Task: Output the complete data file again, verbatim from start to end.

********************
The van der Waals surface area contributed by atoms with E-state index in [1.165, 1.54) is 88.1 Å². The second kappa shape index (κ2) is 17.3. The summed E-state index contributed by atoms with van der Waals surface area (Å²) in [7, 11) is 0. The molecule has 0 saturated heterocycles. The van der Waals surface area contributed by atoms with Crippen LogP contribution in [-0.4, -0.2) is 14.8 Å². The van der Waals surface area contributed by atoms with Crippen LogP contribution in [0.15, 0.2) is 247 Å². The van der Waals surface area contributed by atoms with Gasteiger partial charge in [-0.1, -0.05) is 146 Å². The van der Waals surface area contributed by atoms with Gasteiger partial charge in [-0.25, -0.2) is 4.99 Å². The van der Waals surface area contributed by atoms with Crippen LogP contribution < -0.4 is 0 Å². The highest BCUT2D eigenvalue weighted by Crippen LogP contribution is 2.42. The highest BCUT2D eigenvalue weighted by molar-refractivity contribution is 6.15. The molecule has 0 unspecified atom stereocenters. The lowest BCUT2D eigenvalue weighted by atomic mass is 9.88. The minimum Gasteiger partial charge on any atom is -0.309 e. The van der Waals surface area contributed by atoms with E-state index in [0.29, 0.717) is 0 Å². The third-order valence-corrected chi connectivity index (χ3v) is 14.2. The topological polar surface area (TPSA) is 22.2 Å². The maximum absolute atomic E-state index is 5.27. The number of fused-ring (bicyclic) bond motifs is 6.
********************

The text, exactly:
The van der Waals surface area contributed by atoms with E-state index in [1.165, 1.54) is 88.1 Å². The second kappa shape index (κ2) is 17.3. The summed E-state index contributed by atoms with van der Waals surface area (Å²) in [7, 11) is 0. The molecule has 0 saturated heterocycles. The van der Waals surface area contributed by atoms with Crippen LogP contribution in [-0.4, -0.2) is 14.8 Å². The van der Waals surface area contributed by atoms with Crippen LogP contribution in [0.15, 0.2) is 247 Å². The van der Waals surface area contributed by atoms with Gasteiger partial charge in [-0.1, -0.05) is 146 Å². The van der Waals surface area contributed by atoms with Gasteiger partial charge in [-0.25, -0.2) is 4.99 Å². The van der Waals surface area contributed by atoms with Crippen LogP contribution < -0.4 is 0 Å². The highest BCUT2D eigenvalue weighted by Crippen LogP contribution is 2.42. The highest BCUT2D eigenvalue weighted by molar-refractivity contribution is 6.15. The molecule has 0 unspecified atom stereocenters. The lowest BCUT2D eigenvalue weighted by atomic mass is 9.88. The minimum Gasteiger partial charge on any atom is -0.309 e. The van der Waals surface area contributed by atoms with E-state index in [0.29, 0.717) is 0 Å². The third-order valence-corrected chi connectivity index (χ3v) is 14.2. The topological polar surface area (TPSA) is 22.2 Å². The maximum absolute atomic E-state index is 5.27. The number of fused-ring (bicyclic) bond motifs is 6.